7.Political or Environmental Risk of Primary Assets. Finally, you should assess the risk of the company primary assets with regards to its location. Primary uranium assets in North America or Australia Northern Territories hold the lowest risk. Those companies exploring or developing in Niger, Namibia or Brazil have slightly higher political risk. Companies with prospects in countries such as the Democratic Republic of Congo, Kazakhstan or Mongolia hold more risk than some investors may wish to tolerate. Areas which forbid mining such as Queensland, Western Australia or the U.S. state of Virginia carry an enormous degree of risk and a Kierkegaardian leap of faith.

Now you can rate your favorite uranium company and use this ratings system to help you sift through the more than 300 potential stocks in which you might have considered investing.

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Blockbuster Miscalculated

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Blockbuster (BBI) is a perfect example of what can go wrong when you misread the industry trends and then realizing it, try desperately to catch up.
stocks,investing,trading,options,technical analysis,george leong,money,finance,small cap stocks
Blockbuster (BBI) is a perfect example of what can go wrong when you misread the industry trends and then realizing it, try desperately to catch up. In the period from late 2001 to 2002, Blockbuster was the leader in the video rental business. Its shares were trading at nearly $30 a share and its market-cap was at around $5.75 billion.

But there was a trend developing towards movie rentals via the Internet. Blockbuster failed to recognize the growing significance of Internet video rentals, a very poor miscalculation on its part. The shares have steadily declined to the current $3.80 to $4.20 channel. Once a large-cap, Blockbuster is now a small-cap and struggling to regain any sense of direction. The company has entered into the Internet DVD rental business but it has a lot of catching up to do.

Fundamentally, Blockbuster has lost money in the last three straight quarters and struggling to grow its revenues, which are forecasted to increase a mere 1.1% in fiscal 2006. Its estimated five-year earnings growth rate is a mere 2.5% per annum, which is pitiful.

Blockbuster also has to deal with its massive debt load of $1.27 billion or a debt-to-equity of 2.73:1, which suggests a weak balance sheet. Couple this with poor working capital and you understand the high financial risk. Faced with stagnant revenue growth and losses, Blockbuster faces a difficult upside battle to regain its lost glory. The odds are stacked against it.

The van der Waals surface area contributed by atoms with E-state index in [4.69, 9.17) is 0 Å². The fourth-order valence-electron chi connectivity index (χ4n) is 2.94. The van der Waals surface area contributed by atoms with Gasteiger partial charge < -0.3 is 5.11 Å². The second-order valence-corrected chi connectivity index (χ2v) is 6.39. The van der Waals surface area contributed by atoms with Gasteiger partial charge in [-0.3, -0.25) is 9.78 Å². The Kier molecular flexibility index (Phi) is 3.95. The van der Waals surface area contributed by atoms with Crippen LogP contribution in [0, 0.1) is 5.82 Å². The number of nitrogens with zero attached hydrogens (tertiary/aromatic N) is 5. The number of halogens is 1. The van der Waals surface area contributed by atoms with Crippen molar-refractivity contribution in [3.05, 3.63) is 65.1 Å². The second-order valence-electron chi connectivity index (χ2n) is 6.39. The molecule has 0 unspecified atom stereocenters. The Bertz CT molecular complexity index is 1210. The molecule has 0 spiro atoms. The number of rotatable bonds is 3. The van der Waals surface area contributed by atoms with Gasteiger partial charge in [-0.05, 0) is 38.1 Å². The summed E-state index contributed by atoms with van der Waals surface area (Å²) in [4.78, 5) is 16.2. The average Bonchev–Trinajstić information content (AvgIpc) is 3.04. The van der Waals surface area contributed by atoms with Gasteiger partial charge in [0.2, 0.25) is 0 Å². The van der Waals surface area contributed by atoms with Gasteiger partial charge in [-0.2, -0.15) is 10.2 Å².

In the face of Blockbuster is online DVD rental company Netflix (NFLX), which debuted in May 200, trading at close to $40 in 2004 before sinking to the $10 level in 2005 before the rally.

Netflix saw the future for DVD rentals and it was online and not via the “brick and mortal?route that Blockbuster decided to maintain. In direct opposite to Blockbuster, Netflix is profitable and has been for the last three straight quarters. It has 4.2 million subscribers and growing. Its revenues are growing and expected to surge 32.5% in fiscal 2007 whereas Blockbuster is seeing non-existent revenue growth.

Blockbuster has entered into the online DVD rental arena but it is well behind Netflix. Moreover, Netflix also operates the online DVD rental business for Wal-Mart Stores (WMT), after the retail giant decided to shut down its own online DVD rental unit and instead let Netflix run it.

Trading at 36.73x its estimated FY06 EPS, Netflix is not cheap. But if it can continue its strong growth and earn the estimated $1.11 per share for the FY07, the valuation becomes more reasonable. The pressure is clearly on Netflix to deliver but it is on the correct path.

Note: you are welcome to post this article on your site if it is financial related. You must cut and paste the bio and make sure the web site link is live. Also please e-mail me to let me know.

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Openwave-Could the little company ever become king?

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Openwave Systems Inc. provides Communication Service Providers (CSPs), including wireless and wireline carriers, Internet Service Providers (ISPs), portals, and broadband providers worldwide, with the software and services they need to build boundary-free, multi-network communications services for their subscribers.